Index, as part of the Libel Reform Campaign, has been persistent in calling for a strong public interest defence. The Defamation Bill as it currently stands merely codifies the Reynolds Defence, making it likely that it will become even more difficult for smaller media organisations and individuals to use the defence. The Libel Reform Campaign has argued for a fairer and simpler public interest defence where the defendant would be required to demonstrate that publication is on a matter of public interest. If the defendant is successful in proving this, then he or she would only lose the case if the claimant was able to show that publication was irresponsible. If the Defamation Bill makes it to the Queen’s Speech, then the next hurdle will be to lobby for a true public interest defence to which everyone has access, not only those who can afford to take a case all the way to the Supreme Court.

Times crime editor warns of "chilling effect" of Leveson Inquiry

The crime editor of the Times has said the “chilling effect” of the Leveson Inquiry and the Metropolitan police’s “internal clampdown” has led to there being “virtually no social contact with officers”.

“In the current climate, if you arranged to meet an officer you’d be looking over your shoulder the whole time,” Sean O’Neill told the Inquiry this morning.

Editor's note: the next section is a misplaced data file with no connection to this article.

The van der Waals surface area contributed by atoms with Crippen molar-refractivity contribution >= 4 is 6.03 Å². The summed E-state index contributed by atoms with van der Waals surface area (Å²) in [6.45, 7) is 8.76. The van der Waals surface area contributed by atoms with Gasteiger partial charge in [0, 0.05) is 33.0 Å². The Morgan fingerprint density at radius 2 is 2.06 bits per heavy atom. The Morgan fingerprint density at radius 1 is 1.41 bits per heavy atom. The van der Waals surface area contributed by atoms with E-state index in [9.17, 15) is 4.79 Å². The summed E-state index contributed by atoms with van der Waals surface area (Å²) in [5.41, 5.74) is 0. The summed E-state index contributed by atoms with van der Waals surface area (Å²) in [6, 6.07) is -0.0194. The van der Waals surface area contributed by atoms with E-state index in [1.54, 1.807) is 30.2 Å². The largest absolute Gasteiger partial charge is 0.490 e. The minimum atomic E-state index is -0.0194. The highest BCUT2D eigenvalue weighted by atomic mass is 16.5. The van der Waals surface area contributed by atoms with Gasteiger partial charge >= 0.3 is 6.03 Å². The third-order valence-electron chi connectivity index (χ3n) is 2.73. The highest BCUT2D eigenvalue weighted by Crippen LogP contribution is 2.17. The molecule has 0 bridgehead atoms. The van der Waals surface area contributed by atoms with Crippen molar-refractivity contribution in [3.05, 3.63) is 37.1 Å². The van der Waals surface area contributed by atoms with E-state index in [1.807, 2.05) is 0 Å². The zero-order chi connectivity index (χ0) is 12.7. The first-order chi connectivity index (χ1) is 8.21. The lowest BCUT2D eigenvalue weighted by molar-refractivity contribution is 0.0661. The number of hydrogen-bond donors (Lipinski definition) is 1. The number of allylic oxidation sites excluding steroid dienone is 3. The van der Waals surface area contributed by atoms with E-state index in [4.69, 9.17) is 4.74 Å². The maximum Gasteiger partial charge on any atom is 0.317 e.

He expressed his fear that building up a relationship of trust with contacts would be “seriously inhibited” if it were impossible to meet them for coffee, noting that he had “bought officers and staff cups of coffee, pints of beer, lunches and evening meals”.

He emphasised the need for crime correspondents to be able to talk freely and openly with officers. “You’re in this game not just for five minutes; you need to talk to people for years and years and years,” he said.

In his written evidence, O’Neill added that the Met’s institutional instinct was to be “closed, defensive and secretive”, adding that such an attitude “is reflected in a tense relationship with the media.”

He told the Inquiry: “the last time I met an officer we met a very, very long way from Scotland Yard because he was so nervous abut meeting me and that anyone would see him,” adding that the officer in question was “perfectly honourable”.

O’Neill also slammed the Filkin Report into press-police relations as “patronising and ultimately dangerous for future accountability of the police”. He compared a passage of the report to “an East German Ministry of Information manual”, arguing that the document has “already created a climate of fear in which police officers —who may want to pass on information that is in the public but not the corporate interest — are afraid to talk to the press.”

He added that report was insulting to female reporters, saying that it implied crime correspondents were “a bunch of women in short skirts flirting”.

“An aggressive and inquisitive press is one of the mechanisms society has for holding the police to account and contact between journalists and officers is just one of the ways we do that,” O’Neill wrote in his witness statement.

“Allowing chief officers to clamp down in a draconian manner on the flow of information, as Filkin recommends, would be a retrograde step.”